I joked months ago about Herman Cain's connection between eating meat and being a man. That is a familiar story in America on TV and other media. If a man doesn't eat meat then he's not a real man, apparently. I'm OK with that though. I enjoy the food I cook for myself and my family. Heck, even my dog is a vegetarian and he's doing fine.

What I want folks to do is consider where their food comes from. Consider the cruelty involved. Consider the resources wasted in raising animals for money. Stop thinking of cattle, pork, and poultry as somehow lower than the house pets you'd guard almost as much as your own children. Stop being outraged by stories of cruelty to dogs and cats without being outraged that millions of animals are slaughtered every year for our food and fashion.

Factory farming will never end over night but we can begin to change the way we eat and change where our food come from over time. As an old vegan friend of mine always says: It will be better for the animals, better for the planet, and better for our bodies.

Posted by Adam Ducker at January 24, 2012 7:45 AM
Comments
Comment #335029


Adam, I have some sympathy for your concerns, but little to offer for a solution. Perhaps, in the future, price may be a deterrent for many in regards to eating meat.

A two month stint at a egg factory in the 70’s cured me of eating chicken and Campbell’s chicken noodle soup, but not the eggs.

When I was young I hunted, then certain events turned me against it. Today, I have less of a problem with people hunting for food, but most who do still consume significant amounts of supermarket flesh.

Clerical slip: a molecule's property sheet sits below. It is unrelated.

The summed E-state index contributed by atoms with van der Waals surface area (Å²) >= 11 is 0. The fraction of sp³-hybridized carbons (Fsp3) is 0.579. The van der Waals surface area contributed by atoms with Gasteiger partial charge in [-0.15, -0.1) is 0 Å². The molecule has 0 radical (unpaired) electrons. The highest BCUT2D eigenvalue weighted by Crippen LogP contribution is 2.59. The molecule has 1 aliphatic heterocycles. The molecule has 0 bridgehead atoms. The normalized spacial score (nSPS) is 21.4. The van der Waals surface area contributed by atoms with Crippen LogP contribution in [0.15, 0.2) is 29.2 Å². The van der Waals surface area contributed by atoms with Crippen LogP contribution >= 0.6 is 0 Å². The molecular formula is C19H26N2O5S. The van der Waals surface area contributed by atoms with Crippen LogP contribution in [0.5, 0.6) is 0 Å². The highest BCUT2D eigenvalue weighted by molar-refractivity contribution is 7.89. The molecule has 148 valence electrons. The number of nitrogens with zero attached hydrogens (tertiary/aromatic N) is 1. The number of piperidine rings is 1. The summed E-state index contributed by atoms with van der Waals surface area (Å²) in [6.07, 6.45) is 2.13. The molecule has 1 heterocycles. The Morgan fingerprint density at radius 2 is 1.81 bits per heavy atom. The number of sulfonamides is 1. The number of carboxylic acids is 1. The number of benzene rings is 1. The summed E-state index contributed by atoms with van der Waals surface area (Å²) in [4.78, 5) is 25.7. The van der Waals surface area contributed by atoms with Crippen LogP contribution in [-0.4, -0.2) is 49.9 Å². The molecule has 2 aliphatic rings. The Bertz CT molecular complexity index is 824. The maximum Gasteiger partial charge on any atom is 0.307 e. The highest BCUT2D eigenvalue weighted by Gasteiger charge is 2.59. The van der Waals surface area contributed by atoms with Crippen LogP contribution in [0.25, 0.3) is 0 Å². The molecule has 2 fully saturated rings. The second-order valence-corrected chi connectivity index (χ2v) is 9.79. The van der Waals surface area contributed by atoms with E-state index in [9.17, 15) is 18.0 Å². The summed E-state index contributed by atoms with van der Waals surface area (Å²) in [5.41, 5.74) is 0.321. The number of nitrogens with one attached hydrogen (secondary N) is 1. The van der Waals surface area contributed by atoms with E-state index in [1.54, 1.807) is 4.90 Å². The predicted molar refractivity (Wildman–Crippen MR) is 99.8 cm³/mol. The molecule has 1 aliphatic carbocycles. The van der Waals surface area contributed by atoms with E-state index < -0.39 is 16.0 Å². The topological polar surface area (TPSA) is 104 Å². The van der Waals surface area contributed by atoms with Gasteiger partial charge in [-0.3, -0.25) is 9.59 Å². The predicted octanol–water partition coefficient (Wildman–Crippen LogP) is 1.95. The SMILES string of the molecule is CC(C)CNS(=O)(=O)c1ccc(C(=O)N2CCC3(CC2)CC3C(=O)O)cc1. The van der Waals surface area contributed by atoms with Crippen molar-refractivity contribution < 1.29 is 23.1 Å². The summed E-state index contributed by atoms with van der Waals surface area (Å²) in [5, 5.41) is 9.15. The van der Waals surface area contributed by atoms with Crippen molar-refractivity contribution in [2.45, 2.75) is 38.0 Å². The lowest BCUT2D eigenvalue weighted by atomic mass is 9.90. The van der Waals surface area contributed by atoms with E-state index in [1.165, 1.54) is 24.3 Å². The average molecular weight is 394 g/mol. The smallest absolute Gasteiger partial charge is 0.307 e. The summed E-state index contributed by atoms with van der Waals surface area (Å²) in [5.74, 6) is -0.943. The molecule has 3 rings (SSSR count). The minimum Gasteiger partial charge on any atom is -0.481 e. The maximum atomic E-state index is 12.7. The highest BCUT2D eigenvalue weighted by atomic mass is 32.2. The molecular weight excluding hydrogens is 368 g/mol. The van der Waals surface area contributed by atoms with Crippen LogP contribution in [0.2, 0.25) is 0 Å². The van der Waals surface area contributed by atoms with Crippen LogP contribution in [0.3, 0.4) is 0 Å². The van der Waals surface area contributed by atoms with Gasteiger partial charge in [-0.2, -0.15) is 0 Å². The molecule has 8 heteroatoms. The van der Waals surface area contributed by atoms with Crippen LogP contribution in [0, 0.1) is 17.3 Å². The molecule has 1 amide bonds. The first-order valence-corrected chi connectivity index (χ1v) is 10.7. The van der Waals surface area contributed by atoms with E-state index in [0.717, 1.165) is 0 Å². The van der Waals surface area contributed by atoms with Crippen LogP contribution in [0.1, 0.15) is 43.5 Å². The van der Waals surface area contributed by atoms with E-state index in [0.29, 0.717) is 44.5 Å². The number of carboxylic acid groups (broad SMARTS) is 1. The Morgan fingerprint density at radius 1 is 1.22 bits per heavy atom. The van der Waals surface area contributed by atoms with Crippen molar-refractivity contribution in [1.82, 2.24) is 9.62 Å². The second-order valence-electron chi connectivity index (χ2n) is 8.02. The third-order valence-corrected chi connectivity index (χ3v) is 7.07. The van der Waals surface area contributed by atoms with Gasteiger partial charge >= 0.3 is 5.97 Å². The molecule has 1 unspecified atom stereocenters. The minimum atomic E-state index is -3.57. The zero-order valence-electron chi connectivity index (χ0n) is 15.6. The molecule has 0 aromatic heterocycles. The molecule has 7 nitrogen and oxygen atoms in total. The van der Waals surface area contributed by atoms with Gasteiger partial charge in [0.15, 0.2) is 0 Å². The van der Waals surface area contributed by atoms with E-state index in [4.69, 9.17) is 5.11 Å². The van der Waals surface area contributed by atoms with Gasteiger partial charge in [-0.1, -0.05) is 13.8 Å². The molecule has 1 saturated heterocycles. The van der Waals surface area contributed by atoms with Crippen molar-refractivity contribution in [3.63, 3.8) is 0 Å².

Every fall, there is a large influx of hunters into my county for turkey and especially deer season. It brings a lot of money into the area. I was surprised to learn that may of the hunters are from Virgina, Tennessee, and the Carolina’s, larger deer mean larger trophies.

Trophy hunters have gained some respect for donating meat to charity, but all to often I have stumbled on to deer carcases in the woods with the head and or a hind quarter removed and the rest left to rot.

Posted by: jlw at January 24, 2012 11:24 AM
Comment #335030

I grew up in poverty for the most part. We ate frozen deer meat almost year around to save money. My dad still hunts for food to this day including turkey when he can get it. Hunting and fishing are an important part of the economy where I’m from as well in the Ozark mountains and near the White River.

Posted by: Adam Ducker at January 24, 2012 11:59 AM
Comment #335036

The thing is that animals do not have rights, they have laws to protect them from mistreatment. These laws are based solely on emotions and the animals we have the most emotional attachment to are dogs and stupid cats, so they receive the most thought and care.

The sad fact is that people do not have the same emotional attachment to cattle, swine or fowl so mustard, ketchup or BBQ sauce is about all the thought they get.

Good post Adam. I would love for us to find a more humane way to raise and process the animals we use as food.

Posted by: kctim at January 24, 2012 1:45 PM
Comment #335037


My dad did not hunt and he would not let me own even a BB gun. On my 16Th birth day, I bought a Remington single shot shot gun and hid it at my Grandmothers house. After securing a mess of Squirrels for her, there were no repercussions emanating from her son.